50. Wang YP, Tang HB, DeBarry JD, Tan X, Li JP, Wang XY, Lee TH, Jin HZ, Marler B, Guo H, et al. MCScanX: a toolkit for detection and evolutionary analysis of gene synteny and collinearity. Nucleic Acids Res. 2012;40(7):e49.

    Article  CAS  PubMed  PubMed Central  Google Scholar 

  51. Chen CJ, Chen H, Zhang Y, Thomas HR, Frank MH, He YH, Xia R. TBtools: An integrative toolkit developed for interactive analyses of big biological data. Mol Plant. 2020;13(8):1194–202.

    Article  CAS  PubMed  Google Scholar 

  52. Ma YP, Han YR, Feng XR, Gao HD, Cao B, Song LH. Genome-wide identification of BAM (beta-amylase) gene family in jujube (Ziziphus jujuba Mill.) and expression in response to abiotic stress. BMC Genomics. 2022;23(1):438.

    Article  CAS  PubMed  PubMed Central  Google Scholar 

  53. Kumar S, Stecher G, Li M, Knyaz C, Tamura K. MEGA X: Molecular evolutionary genetics analysis across computing platforms. Mol Biol Evol. 2018;35(6):1547–9.

    Article  CAS  PubMed  PubMed Central  Google Scholar 

  54. Letunic I, Bork P. Interactive Tree Of Life (iTOL) v5: an online tool for phylogenetic tree display and annotation. Nucleic Acids Res. 2021;49(W1):W293–6.

    Article  CAS  PubMed  PubMed Central  Google Scholar 

  55. Petersen TN, Brunak S, von Heijne G, Nielsen H. SignalP 4.0: discriminating signal peptides from transmembrane regions. Nat Methods. 2011;8(10):785–6.

    Article  CAS  PubMed  Google Scholar 

  56. Hu B, Jin JP, Guo AY, Zhang H, Luo JC, Gao G. GSDS 2.0: an upgraded gene feature visualization server. Bioinformatics. 2015;31(8):1296–7.

    Article  PubMed  Google Scholar 

  57. Bailey TL, Williams N, Misleh C, Li WW. MEME: discovering and analyzing DNA and protein sequence motifs. Nucleic Acids Res. 2006;34:W369–73.

    Article  CAS  PubMed  PubMed Central  Google Scholar 

  58. Lescot M, Dehais P, Thijs G, Marchal K, Moreau Y, Van de Peer Y, Rouze P, Rombauts S. PlantCARE, a database of plant cis-acting regulatory elements and a portal to tools for in silico analysis of promoter sequences. Nucleic Acids Res. 2002;30(1):325–7.

    Article  CAS  PubMed  PubMed Central  Google Scholar 

Download references


Not applicable.


The research was supported by the National Key Research and Development Program of China (Grant No. 2018YFD1000607) and National Natural Science Foundation of China (Grant No. 32001343).

Author information

Authors and Affiliations



XL and ZZ conceived and designed the experiments. WW performed experiments, data analysis, and wrote the manuscript. ZZ and XL contributed to manuscript preparation. All authors read and approved the final manuscript.

Corresponding author

Correspondence to Xingang Li.

Ethics declarations

Ethics approval and consent to participate

The plant material of this study protocol complies with relevant institutional, national, and international guidelines and legislation. All experimental protocols were approved by Northwest A&F University.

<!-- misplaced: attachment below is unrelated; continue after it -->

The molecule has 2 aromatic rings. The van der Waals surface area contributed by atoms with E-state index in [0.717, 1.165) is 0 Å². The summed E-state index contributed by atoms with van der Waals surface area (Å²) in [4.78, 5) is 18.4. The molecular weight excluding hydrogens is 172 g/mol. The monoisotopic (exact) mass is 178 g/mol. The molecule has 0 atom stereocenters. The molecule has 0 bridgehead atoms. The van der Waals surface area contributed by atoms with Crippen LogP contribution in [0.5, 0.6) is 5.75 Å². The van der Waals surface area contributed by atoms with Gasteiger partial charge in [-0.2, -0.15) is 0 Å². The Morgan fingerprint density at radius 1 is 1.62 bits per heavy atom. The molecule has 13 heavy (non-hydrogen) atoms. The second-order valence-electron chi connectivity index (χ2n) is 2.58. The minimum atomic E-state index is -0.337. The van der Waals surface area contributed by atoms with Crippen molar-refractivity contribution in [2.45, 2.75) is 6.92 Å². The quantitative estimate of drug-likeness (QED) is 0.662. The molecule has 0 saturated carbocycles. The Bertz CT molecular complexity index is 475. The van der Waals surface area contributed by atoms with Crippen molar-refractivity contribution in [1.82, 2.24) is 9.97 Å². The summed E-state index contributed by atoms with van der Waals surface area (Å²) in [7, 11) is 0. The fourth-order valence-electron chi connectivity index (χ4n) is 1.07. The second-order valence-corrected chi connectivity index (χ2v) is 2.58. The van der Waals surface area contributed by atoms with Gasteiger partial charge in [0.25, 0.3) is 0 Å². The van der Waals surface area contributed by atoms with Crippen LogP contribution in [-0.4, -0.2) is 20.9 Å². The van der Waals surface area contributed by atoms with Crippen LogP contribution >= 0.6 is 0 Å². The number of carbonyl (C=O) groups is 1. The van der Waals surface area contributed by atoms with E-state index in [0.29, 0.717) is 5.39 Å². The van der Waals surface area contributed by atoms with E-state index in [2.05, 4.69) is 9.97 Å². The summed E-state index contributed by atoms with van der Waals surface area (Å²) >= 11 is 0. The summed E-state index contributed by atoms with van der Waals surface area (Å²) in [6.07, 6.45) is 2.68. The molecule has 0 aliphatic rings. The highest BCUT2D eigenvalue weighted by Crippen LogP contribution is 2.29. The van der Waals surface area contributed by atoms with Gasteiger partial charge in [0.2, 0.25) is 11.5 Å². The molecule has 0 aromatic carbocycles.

Consent for publication

Not applicable.

Competing interests

The authors declare that they have no competing interests.

Additional information

Publisher’s Note

Springer Nature remains neutral with regard to jurisdictional claims in published maps and institutional affiliations.

Supplementary Information

Additional file 1: Fig S1.

The conserved BURP domain and signal peptide of BURP proteins in jujube. The phylogenetic tree of 17 BURP proteins is shown using MEGA-X with the neighbor-joining (NJ) method. The red filled boxed represent the BURP domain, and the green filled boxes represent the signal peptide.

Additional file 2: Fig S2.

The conserved amino acid residues in BURP domain of jujube sequences. Multialignment of 17 ZjBURP proteins using DNAMAN v. The black-, pink-, and aquamarine-shaded amino acids represented the homology level with 100%, over 75%, and over 50%, respectively

Additional file 3: Table S1.

Number of cis-elements in putative promoters of ZjBURPs.

Additional file 4:

 Fig S3. The original, uncropped gel of RT-PCR analysis of ZjBURPs in three tissues. The red box denoted the region of the original gel. The bands in the F, YF, and L row represented ZjBURPs expression in flower, young fruit, and leaf, respectively. 1-9: ZjBNM1, 2, 3, 4, 5, 6, 7, 8, and 9; 10-14: ZjBURP1, 2, 3, 4, and 5; 15-17: ZjPG1, 2, and 3; 18: Zj26S-2.

Additional file 5: Table S2.

Primer pairs used in RT-PCR and qRT-PCR analysis.

Rights and permissions

Open Access This article is licensed under a Creative Commons Attribution 4.0 International License, which permits use, sharing, adaptation, distribution and reproduction in any medium or format, as long as you give appropriate credit to the original author(s) and the source, provide a link to the Creative Commons licence, and indicate if changes were made. The images or other third party material in this article are included in the article's Creative Commons licence, unless indicated otherwise in a credit line to the material. If material is not included in the article's Creative Commons licence and your intended use is not permitted by statutory regulation or exceeds the permitted use, you will need to obtain permission directly from the copyright holder. To view a copy of this licence, visit The Creative Commons Public Domain Dedication waiver ( applies to the data made available in this article, unless otherwise stated in a credit line to the data.

Reprints and Permissions

About this article

Verify currency and authenticity via CrossMark

Cite this article

Wang, W., Zhang, Z. & Li, X. Identification and expression analysis of BURP domain-containing genes in jujube and their involvement in low temperature and drought response. BMC Genomics 23, 692 (2022).

Download citation

  • Received:

  • Accepted:

  • Published:

  • DOI:


  • Ziziphus jujuba Mill
  • BURP domain-containing protein
  • Gene expression
  • Abiotic stress
  • Fruit development